Presentation of gender in Toy Story 3
I have previously written about Pixar's lack of developed female characters (here, here, and here). Before I dive into any sort of analysis of Toy Story 3, I am going to state what I usually do when I analyze anything people are going to get defensive about: I loved this movie; nonetheless it is still subject to criticism. My discussion of the film is not a reflection of my dislike of it, but is rather an attempt to discuss why this movie is not perfect.
As with the other Pixar films, the presentation of gender was rather disappointing. We're quickly presented with "this is what girls play with / this is what boys play with." Ken is consistently shamed on being a "girl's toy." It's played for laughs that he loves clothing, or wears Barbie's scarf. In one scene he's tortured by having to watch his clothes be ripped apart, until he finally caves.
Once again, there's a significant lack of female characters. According to this trivia page there are 302 characters in the movie. A glance through the cast list shows that a little over 30 are voiced (i.e. considered major characters). 22 (not including Spanish Buzz) are male. 12 are female. And we all know that Woody and Buzz are the main characters. Yeah, there's Jessie, but she's not in charge, and she often defers to Buzz or Woody to tell her what to do since it's understood that as Andy's favorites, they're the leaders.
Perhaps the most obnoxious bit of sexism came from how other characters treated Mrs. Potato Head. Voiced by the famously naggy Estelle Harris, Mrs. Potato Head yaps. A lot. In fact, she is the lead in the promo at the beginning of the movie advising the audience to STFU during the film. Basically, she's talking during the movie, her phone rings, she's yapping. Finally, Mr. Potato Head removes her mouth. The movie is enjoyable now.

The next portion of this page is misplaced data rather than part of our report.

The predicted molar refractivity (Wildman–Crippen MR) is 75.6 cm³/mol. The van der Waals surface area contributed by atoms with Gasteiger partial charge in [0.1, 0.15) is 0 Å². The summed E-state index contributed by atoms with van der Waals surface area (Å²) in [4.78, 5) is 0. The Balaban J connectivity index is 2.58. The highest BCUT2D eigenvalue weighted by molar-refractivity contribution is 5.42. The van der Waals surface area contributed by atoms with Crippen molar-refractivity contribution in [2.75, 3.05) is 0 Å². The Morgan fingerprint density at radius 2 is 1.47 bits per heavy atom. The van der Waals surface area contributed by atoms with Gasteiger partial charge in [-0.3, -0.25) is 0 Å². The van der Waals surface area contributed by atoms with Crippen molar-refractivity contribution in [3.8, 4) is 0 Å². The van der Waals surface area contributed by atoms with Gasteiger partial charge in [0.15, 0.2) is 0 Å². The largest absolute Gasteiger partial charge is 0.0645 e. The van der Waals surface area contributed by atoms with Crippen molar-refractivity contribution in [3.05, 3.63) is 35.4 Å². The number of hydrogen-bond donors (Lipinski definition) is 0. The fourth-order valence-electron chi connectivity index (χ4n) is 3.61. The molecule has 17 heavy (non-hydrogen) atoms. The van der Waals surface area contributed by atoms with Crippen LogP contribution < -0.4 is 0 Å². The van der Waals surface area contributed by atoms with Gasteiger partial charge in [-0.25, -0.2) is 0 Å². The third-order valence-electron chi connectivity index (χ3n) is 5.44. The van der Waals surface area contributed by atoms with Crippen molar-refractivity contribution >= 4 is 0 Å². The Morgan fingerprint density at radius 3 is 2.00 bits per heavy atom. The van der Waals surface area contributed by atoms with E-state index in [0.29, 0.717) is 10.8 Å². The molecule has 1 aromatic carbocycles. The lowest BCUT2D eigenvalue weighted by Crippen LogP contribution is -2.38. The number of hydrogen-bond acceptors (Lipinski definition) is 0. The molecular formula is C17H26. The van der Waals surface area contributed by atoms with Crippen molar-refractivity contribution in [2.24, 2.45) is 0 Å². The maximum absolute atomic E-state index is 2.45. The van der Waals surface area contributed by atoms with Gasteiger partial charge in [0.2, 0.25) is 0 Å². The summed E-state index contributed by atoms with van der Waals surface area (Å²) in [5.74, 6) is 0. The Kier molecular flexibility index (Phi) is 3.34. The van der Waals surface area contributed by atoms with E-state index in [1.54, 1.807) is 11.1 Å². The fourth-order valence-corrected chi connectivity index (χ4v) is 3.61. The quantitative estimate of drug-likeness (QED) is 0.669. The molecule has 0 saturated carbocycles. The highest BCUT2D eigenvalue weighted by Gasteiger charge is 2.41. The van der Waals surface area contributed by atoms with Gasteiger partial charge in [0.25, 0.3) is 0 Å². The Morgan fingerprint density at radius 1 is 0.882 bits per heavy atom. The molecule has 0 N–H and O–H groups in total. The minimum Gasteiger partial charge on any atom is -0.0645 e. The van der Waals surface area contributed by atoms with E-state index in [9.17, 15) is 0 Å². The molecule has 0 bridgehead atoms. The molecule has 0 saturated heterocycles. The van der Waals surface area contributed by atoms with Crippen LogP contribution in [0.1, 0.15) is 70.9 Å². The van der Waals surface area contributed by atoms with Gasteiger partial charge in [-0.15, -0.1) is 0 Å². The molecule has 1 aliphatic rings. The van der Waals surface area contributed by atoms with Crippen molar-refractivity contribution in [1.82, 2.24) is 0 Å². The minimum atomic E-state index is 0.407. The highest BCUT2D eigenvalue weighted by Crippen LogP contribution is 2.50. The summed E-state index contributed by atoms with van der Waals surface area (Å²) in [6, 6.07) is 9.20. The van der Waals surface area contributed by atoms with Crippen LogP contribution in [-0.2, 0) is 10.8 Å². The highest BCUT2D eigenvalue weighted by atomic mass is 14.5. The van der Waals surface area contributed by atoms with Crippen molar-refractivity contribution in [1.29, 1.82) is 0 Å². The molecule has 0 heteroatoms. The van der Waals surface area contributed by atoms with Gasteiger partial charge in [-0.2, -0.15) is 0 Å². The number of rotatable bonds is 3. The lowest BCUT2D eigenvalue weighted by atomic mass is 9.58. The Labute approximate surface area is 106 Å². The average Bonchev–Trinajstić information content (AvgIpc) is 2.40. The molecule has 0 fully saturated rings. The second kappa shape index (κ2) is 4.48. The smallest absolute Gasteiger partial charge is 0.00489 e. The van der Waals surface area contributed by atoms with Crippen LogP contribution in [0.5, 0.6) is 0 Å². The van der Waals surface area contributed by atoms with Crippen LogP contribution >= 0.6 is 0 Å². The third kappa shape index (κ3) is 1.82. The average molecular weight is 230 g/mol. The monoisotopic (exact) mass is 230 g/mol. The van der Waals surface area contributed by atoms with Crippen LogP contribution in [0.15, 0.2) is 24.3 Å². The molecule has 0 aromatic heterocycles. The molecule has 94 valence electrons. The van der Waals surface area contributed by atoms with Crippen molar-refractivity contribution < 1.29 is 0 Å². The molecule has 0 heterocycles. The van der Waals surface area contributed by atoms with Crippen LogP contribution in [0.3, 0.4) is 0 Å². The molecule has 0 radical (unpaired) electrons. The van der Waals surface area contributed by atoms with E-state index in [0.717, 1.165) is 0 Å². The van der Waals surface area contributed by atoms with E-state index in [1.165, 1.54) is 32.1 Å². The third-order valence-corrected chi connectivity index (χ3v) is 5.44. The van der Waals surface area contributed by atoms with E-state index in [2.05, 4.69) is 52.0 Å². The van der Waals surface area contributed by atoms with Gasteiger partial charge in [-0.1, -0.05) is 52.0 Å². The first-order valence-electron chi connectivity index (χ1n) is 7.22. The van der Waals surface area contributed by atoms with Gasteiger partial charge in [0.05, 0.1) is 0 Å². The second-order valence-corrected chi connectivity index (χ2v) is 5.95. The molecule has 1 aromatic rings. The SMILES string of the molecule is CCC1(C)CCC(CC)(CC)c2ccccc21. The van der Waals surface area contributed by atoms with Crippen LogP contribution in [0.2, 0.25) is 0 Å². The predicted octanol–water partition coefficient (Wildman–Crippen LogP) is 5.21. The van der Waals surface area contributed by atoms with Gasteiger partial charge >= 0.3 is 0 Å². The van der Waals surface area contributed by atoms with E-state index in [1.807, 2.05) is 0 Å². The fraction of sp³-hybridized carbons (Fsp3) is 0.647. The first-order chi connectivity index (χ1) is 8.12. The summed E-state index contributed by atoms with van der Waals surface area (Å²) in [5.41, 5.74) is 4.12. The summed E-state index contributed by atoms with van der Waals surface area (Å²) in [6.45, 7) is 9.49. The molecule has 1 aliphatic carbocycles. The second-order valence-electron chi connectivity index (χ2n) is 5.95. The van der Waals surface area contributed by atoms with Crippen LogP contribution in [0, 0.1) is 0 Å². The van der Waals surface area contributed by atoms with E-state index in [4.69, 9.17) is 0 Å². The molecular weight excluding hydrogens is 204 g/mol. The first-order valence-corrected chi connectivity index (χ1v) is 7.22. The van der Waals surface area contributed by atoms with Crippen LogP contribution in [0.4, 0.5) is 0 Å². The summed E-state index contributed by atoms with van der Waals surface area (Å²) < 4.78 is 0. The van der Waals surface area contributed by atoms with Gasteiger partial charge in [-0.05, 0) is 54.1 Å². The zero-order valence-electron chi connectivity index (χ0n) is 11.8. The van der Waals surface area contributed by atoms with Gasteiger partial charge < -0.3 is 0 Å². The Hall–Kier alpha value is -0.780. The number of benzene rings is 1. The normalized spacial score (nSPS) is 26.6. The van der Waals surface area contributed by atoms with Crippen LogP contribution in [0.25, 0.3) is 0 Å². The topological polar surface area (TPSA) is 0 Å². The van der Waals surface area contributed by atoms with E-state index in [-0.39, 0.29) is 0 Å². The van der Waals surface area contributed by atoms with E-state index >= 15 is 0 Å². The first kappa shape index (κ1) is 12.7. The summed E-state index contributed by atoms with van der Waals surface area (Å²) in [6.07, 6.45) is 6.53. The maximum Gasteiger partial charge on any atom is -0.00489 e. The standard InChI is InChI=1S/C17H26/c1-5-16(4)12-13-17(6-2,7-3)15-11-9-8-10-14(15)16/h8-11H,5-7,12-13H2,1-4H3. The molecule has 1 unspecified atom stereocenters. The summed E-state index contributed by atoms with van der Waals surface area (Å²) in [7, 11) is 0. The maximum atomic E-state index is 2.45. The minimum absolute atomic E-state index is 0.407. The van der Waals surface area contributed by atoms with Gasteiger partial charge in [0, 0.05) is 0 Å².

This happens a few times in the movie as well. She's mouthing off to her captors (which I do not believe is unreasonable, since the other characters were similarly protesting their situation), and her mouth is removed. This is a manifestation of the male desire (and apparent right) to shut up nagging women. Her mouth isalways removed by a male, either her husband, or one of the male adversaries. And it's supposed to be funny each time! I mean, I know she's a Potato Head, and all the parts are removable and all, but not once does Mr. Potato Head lose his mouth privileges. But a female character who dares interrupt men doing Important Things is silenced. Oh the hilarity!!!
But before I am accused of being an oversensitive "you're looking too much into it" feminist, I'll share a few of my likes of the film. One of the most touching scenes in the whole movie was of the little girl, Bonnie, playing with an assortment of toys. She is wildly imaginative: a tea party transforms into a fight against a witch, and the only option is to escape in a spaceship. SPOILER ALERT: the scene with Andy and Bonnie playing together was also really cute. I was tearing up watching the two of them play. Bonnie was really shy at first, but once Andy presented what was left of his childhood toys to her, she opened up. I loved how the focus was on her and the toys. And it didn't matter that all of those toys previously belonged to a boy, or that she was a girl playing with what is understood to be "boy toys."
And despite Ken being shamed for it, and despite it being played for laughs, I did still enjoy a male character with an unapologetic love of fashion.
And Jessie is still pretty badass. Bonus points for her being voiced by Joan Cusack..
I also liked the scenes with the toddlers. From the point of view of the toys, it was quite frightening, yet simultaneously funny because the kids are like monsters to them. I mean, they're just kids, and that's how really little kids play. But I can see how it could be doom for toys. The audience sees a toy's perspective, following the anxieties of toys. And now I feel really guilty about donating those boxes of toys last month...